MadSci Network: Medicine

Re: I would like to know my husbands bloodtype & why our daughter had yaundice?

Date: Mon Jul 17 17:16:34 2000
Posted By: Paul Odgren, Instructor, Cell Biology, University of Massachusetts Medical School (Dept. of Cell Biology)
Area of science: Medicine
ID: 958185521.Me

Hi Ann,

I just spotted your question awaiting an answer. Sorry it took so long.

First, your physician can order a blood type done on your husband, but he 
might have to pay a fee. Alternatively, if he donates blood at a local 
hospital or the Red Cross, he can check back with the blood bank's medical 
director or other appropriate staff within a couple of days of his donation 
and they can tell him, since all donor blood has to get typed before use. 
That way he gets the information for free and he also does a public 

As to your daughter's jaundice, here's how it works. The difference between 
type A, B and O blood is whether there is a particular type of sugar 
molecule on the end of a sort of molecular chain on the surface of your red 
blood cells. This trait is determined by a gene you inherit from your 
parents. If it's one kind of sugar, you're type A. If it's another kind, 
you're type B. If you don't have either one, you're type O, and if you have 
some of both kinds, you're type AB. It so happens that these same sugar 
molecules are found in food, dust, and a lot of other places, and your body 
becomes immune to the ones you don't have as part of your own self. So your 
immune system makes lots of antibodies against these molecules (things that 
elicit an antibody response are called "antigens"). Antibodies bind to 
foreign substances in your body and help eliminate them. So if you're type 
A, you make anti-B because the B antigen is not a normal part of your body. 
If you're type B, you make anti-A. If you're type O ("universal donor"), 
you don't have either A or B antigen in your own body, so you make anti-A 
and anti-B, and if you're type AB ("universal recipient"), you don't make 
either one. The + and - refer to a different system of blood group 
molecules, the Rh system, which is involved in some very serious cases 
of newborn jaundice, but that's another whole story.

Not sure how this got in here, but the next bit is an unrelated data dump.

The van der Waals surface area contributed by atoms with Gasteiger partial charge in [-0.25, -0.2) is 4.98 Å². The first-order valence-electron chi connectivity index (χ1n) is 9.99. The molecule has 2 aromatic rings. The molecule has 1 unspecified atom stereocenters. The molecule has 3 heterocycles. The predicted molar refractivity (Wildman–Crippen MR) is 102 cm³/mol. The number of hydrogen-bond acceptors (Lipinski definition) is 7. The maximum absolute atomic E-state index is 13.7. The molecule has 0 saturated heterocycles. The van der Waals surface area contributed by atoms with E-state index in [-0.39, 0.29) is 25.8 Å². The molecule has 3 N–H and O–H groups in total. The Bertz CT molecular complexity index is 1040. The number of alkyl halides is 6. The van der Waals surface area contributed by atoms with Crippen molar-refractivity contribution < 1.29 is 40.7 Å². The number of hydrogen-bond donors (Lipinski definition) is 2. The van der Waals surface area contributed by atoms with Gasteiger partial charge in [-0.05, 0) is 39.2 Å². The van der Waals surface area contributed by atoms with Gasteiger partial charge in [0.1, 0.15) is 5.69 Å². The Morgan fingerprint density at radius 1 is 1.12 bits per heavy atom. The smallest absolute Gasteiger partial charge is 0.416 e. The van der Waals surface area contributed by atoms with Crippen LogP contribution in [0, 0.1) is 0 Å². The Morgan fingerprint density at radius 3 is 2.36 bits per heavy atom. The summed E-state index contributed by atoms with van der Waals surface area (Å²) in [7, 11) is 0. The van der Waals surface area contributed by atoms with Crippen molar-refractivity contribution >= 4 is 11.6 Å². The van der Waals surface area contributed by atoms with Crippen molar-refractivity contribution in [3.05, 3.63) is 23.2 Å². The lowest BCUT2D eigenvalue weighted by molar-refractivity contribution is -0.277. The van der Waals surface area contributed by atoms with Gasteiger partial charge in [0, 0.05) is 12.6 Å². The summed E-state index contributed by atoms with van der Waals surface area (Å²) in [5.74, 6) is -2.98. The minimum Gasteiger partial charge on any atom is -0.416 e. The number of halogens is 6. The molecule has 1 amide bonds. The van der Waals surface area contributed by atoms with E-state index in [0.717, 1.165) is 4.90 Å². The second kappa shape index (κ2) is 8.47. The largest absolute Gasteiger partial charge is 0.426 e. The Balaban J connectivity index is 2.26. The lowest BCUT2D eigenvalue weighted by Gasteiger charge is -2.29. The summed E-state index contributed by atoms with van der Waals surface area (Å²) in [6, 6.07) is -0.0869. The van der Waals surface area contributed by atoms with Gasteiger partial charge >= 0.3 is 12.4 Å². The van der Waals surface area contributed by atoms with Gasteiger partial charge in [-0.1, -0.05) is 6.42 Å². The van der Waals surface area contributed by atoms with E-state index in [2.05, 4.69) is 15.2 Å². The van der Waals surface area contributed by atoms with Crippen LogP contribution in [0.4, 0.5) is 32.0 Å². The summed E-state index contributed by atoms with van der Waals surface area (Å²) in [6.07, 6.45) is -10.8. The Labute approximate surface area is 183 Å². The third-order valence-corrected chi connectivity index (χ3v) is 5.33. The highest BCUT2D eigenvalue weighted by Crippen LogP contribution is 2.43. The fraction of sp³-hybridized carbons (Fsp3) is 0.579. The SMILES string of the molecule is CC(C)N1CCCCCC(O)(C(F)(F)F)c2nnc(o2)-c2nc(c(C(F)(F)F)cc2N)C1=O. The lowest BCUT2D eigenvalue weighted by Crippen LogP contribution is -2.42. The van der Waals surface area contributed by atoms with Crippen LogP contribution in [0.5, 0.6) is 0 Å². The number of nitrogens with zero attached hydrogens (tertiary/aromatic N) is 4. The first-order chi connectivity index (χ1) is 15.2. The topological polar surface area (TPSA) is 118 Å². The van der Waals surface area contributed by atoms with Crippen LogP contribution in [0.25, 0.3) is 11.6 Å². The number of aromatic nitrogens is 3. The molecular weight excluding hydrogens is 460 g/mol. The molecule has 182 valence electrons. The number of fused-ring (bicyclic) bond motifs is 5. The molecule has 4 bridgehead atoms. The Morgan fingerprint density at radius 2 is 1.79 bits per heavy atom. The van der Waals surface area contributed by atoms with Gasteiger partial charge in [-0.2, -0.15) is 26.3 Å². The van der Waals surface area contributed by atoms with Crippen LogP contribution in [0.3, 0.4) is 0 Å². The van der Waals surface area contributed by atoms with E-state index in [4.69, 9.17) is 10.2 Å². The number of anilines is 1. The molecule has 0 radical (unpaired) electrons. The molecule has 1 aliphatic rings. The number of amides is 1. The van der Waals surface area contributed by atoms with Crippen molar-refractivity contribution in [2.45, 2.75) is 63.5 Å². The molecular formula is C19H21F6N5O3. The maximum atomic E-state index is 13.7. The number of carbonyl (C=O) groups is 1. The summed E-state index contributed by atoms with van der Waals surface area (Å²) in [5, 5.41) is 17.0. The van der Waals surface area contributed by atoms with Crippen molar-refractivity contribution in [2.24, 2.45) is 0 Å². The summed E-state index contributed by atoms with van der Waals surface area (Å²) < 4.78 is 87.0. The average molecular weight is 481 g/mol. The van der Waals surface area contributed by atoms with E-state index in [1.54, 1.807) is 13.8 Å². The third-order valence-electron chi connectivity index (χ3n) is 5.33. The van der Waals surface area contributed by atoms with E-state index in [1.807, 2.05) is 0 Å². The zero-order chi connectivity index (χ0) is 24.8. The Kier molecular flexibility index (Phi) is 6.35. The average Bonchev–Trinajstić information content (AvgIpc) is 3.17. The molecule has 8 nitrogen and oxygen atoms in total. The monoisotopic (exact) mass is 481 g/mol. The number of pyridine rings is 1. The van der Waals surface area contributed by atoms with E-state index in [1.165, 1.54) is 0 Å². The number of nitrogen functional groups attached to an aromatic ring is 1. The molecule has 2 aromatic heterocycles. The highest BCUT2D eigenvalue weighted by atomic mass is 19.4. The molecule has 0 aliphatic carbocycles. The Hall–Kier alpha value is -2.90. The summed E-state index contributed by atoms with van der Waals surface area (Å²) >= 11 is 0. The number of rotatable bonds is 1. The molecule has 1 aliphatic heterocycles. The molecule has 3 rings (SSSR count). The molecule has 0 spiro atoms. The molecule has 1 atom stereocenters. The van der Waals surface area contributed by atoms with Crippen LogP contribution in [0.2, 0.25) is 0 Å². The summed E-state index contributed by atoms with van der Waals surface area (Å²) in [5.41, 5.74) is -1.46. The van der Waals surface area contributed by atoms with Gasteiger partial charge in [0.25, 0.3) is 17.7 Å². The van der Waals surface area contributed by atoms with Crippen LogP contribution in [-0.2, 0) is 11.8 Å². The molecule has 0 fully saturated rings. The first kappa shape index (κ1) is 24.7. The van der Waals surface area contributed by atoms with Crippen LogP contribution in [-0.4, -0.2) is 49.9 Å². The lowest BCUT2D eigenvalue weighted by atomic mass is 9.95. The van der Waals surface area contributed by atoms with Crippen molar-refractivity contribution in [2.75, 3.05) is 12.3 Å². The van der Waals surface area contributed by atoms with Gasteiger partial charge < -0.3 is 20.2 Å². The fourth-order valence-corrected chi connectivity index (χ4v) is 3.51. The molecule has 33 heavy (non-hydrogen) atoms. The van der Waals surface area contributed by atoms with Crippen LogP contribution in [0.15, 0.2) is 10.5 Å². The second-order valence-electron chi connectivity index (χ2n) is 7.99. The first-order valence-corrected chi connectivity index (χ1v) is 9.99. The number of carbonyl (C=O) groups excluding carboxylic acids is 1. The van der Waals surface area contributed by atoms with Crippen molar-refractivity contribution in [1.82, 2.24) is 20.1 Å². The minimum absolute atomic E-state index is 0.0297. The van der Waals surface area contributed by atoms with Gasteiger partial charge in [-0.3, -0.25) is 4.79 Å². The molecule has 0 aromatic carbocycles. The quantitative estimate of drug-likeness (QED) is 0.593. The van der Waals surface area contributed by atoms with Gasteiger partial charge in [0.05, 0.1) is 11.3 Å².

Now, antibodies to A and B are mainly made up of a class of antibody 
molecules called IgM. IgM antibodies cannot cross the barrier of the 
placenta between the mother's and baby's circulation. But some antibodies 
are of the IgG class, and these do cross the placenta. This protects the 
baby from everything the mother is immune to, and it gives newborns a kind 
of 6-month warranty during which the antibodies they got from Mom protect 
them from many infections and diseases. Once the antibody levels drop down, 
then the kids are on their own, and seem like they catch every cold that 
comes through town. It so happens that the levels of IgG antibody against A 
or B antigen can be fairly high in type O people. That antibody can cross 
the placenta and kill red blood cells in the baby's circulation, and the 
orange pigment called bilirubin builds up in the baby's circulation as a 
result. Bilirubin is toxic to the nervous system at high levels. Before 
birth, the mother's liver handles this with no trouble, but the baby's 
liver is small and can't handle the load after birth, and this leads to 
jaundice - usually mild and easily handled by ultraviolet light, which 
de-toxifies the bilirubin. If the problem is more severe, a transfusion can 
manage it. You being type O and your daughter type A would be a classic 
case of neonatal jaundice due to ABO incompatibility. I hope this answers 
your question.

Paul R. Odgren, Ph.D.
Cell Biology
University of Massachusetts Medical School

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